AILA welcomes the introduction in the Senate of the Secure the Northern Triangle Act, S.B. 3106, a bill designed to provide a plan to manage the humanitarian crisis in El Salvador, Guatemala, and Honduras and to improve access to asylum and other protections for those fleeing violence in the region.
AILA is proud to release the fourth edition of Essentials of Immigration Law by Richard A. Boswell at the 2016 AILA Annual Conference, a resource that AILA Executive Director Benjamin Johnson notes offers “solid grounding in an extremely complex area of law.”
AILA responded to the Supreme Court’s 4-4 deadlock in United States v. Texas with AILA Executive Director Benjamin Johnson noting, “Though today’s decision is disappointing, we must remember that this is not the end of the road for these incredibly important programs.”
On June 25, 2016, AILA and its partners will offer free immigration law consultations in Las Vegas, NV, at AILA’s sixth annual Pro Bono Clinic; dozens of immigration attorneys will be available to answer questions and assist immigrants with the naturalization process.
AILA will recognize Alexandra Kennedy of Seattle, WA, with the 2016 Sam Williamson Mentor Award in acknowledgment of her outstanding efforts and excellent counsel to immigration attorneys by providing mentoring assistance.
AILA will award Howard “Sam” Myers, III, of Minneapolis, MN, with the 2016 Susan D. Quarles AILA Service Excellence Award in recognition of his outstanding service, over a period of years, in advancing the mission, development, and value of AILA for its members and the public it serves.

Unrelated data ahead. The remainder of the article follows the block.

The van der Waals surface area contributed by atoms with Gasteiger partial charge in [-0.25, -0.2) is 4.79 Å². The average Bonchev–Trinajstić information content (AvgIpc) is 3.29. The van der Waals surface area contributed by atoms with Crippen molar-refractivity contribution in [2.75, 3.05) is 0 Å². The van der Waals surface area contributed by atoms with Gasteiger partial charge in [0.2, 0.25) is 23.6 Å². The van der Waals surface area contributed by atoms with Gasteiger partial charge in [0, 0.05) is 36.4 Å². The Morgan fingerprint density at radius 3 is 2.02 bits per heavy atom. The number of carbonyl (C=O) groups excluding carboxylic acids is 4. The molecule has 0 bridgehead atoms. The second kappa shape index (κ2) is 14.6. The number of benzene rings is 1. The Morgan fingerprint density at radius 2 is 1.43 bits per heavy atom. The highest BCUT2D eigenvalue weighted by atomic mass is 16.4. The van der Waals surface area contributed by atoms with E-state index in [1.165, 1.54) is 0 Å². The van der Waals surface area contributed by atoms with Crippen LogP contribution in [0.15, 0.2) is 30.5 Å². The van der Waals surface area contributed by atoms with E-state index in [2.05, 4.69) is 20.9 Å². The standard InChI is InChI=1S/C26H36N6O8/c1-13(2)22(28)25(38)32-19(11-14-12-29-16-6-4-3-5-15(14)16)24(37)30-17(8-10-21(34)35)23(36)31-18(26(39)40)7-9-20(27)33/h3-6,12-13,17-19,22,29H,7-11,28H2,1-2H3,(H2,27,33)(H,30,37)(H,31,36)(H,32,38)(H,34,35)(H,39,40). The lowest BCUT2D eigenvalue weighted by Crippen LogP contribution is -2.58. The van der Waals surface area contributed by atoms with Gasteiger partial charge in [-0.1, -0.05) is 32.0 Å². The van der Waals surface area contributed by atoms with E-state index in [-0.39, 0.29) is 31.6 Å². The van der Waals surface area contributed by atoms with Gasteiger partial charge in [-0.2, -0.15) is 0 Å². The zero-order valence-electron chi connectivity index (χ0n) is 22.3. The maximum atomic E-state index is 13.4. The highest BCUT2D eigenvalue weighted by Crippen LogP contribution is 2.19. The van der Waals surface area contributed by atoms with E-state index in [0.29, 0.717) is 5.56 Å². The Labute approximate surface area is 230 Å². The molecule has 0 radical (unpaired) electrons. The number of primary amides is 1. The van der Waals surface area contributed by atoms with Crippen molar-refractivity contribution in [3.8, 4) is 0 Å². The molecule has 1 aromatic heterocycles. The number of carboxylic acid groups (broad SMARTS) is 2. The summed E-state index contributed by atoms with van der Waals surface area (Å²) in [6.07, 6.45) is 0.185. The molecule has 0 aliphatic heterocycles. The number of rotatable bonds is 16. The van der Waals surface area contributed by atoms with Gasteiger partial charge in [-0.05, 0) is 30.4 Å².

AILA will award the 2016 Michael Maggio Memorial Pro Bono Award for outstanding efforts in pro bono representation in the immigration field to the Mesa Verde Pro Bono Project for services to detainees held at the Mesa Verde Detention Facility, and to Adam Rosser, for his work with Syrian refugees.
AILA will award Mitra Ebadolahi and James Duff Lyall of the ACLU Border Litigation Project with the 2016 Arthur C. Helton Memorial Human Rights Award for outstanding service in advancing the cause of human rights.
In a statement highlighting the release of AILA’s new Due Process Denied report, AILA President Victor Nieblas Pradis noted, “The response thus far from the Obama Administration to the refugee situation in Central America has been abysmal...We can, and must, do better than this.”
AILA submitted a statement regarding a Senate Judiciary Committee Subcommittee on Immigration and the National Interest hearing entitled “The H-2B Temporary Foreign Worker Program: Examining the Effects on Americans’ Job Opportunities and Wages.”
Torey Carter-Conneen will join AILA as Deputy Director of Finance and Operations on June 6, 2016; he will serve as a critical member of the senior management team and will work with AILA’s elected leadership in implementing the strategic vision and planning for the organization.
In this statement, CARA Family Detention Pro Bono Project Managing Attorney Katie Shepherd highlights one of the 16 families picked up by ICE in recent arrests and slated for removal; sadly this family was deported before having had a meaningful chance to make claims for protection.